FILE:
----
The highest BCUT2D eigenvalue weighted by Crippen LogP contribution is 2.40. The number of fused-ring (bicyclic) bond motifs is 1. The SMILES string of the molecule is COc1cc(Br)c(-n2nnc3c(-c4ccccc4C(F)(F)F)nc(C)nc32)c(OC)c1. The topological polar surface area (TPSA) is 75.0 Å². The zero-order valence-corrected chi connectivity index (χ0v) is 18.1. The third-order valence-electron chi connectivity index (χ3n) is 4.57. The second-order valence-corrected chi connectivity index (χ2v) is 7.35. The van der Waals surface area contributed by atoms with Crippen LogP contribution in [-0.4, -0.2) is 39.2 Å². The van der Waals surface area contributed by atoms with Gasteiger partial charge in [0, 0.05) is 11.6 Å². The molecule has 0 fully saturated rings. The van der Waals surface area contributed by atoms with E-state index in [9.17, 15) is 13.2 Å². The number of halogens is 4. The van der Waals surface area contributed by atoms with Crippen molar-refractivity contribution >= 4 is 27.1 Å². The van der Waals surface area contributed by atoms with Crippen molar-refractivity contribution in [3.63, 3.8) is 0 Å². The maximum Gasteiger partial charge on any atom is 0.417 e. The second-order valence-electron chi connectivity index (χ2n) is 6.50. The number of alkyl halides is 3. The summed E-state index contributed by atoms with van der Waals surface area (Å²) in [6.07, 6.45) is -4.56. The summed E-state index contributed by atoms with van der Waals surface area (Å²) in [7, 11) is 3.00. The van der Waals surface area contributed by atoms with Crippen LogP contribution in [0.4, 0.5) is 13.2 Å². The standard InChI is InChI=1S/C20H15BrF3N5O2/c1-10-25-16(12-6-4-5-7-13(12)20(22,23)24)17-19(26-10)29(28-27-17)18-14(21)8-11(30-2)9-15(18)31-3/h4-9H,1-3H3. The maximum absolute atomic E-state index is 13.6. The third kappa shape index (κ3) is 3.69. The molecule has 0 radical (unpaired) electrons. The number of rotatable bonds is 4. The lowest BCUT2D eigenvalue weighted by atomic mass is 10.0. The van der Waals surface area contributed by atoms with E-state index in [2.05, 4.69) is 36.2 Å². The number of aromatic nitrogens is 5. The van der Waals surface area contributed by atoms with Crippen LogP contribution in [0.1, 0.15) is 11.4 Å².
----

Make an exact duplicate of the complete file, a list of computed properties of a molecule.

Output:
The highest BCUT2D eigenvalue weighted by Crippen LogP contribution is 2.40. The number of fused-ring (bicyclic) bond motifs is 1. The SMILES string of the molecule is COc1cc(Br)c(-n2nnc3c(-c4ccccc4C(F)(F)F)nc(C)nc32)c(OC)c1. The topological polar surface area (TPSA) is 75.0 Å². The zero-order valence-corrected chi connectivity index (χ0v) is 18.1. The third-order valence-electron chi connectivity index (χ3n) is 4.57. The second-order valence-corrected chi connectivity index (χ2v) is 7.35. The van der Waals surface area contributed by atoms with Crippen LogP contribution in [-0.4, -0.2) is 39.2 Å². The van der Waals surface area contributed by atoms with Gasteiger partial charge in [0, 0.05) is 11.6 Å². The molecule has 0 fully saturated rings. The van der Waals surface area contributed by atoms with E-state index in [9.17, 15) is 13.2 Å². The number of halogens is 4. The van der Waals surface area contributed by atoms with Crippen molar-refractivity contribution >= 4 is 27.1 Å². The van der Waals surface area contributed by atoms with Crippen molar-refractivity contribution in [3.63, 3.8) is 0 Å². The maximum Gasteiger partial charge on any atom is 0.417 e. The second-order valence-electron chi connectivity index (χ2n) is 6.50. The number of alkyl halides is 3. The summed E-state index contributed by atoms with van der Waals surface area (Å²) in [6.07, 6.45) is -4.56. The summed E-state index contributed by atoms with van der Waals surface area (Å²) in [7, 11) is 3.00. The van der Waals surface area contributed by atoms with Crippen LogP contribution in [0.4, 0.5) is 13.2 Å². The standard InChI is InChI=1S/C20H15BrF3N5O2/c1-10-25-16(12-6-4-5-7-13(12)20(22,23)24)17-19(26-10)29(28-27-17)18-14(21)8-11(30-2)9-15(18)31-3/h4-9H,1-3H3. The maximum absolute atomic E-state index is 13.6. The third kappa shape index (κ3) is 3.69. The molecule has 0 radical (unpaired) electrons. The number of rotatable bonds is 4. The lowest BCUT2D eigenvalue weighted by atomic mass is 10.0. The van der Waals surface area contributed by atoms with E-state index in [2.05, 4.69) is 36.2 Å². The number of aromatic nitrogens is 5. The van der Waals surface area contributed by atoms with Crippen LogP contribution in [0.1, 0.15) is 11.4 Å².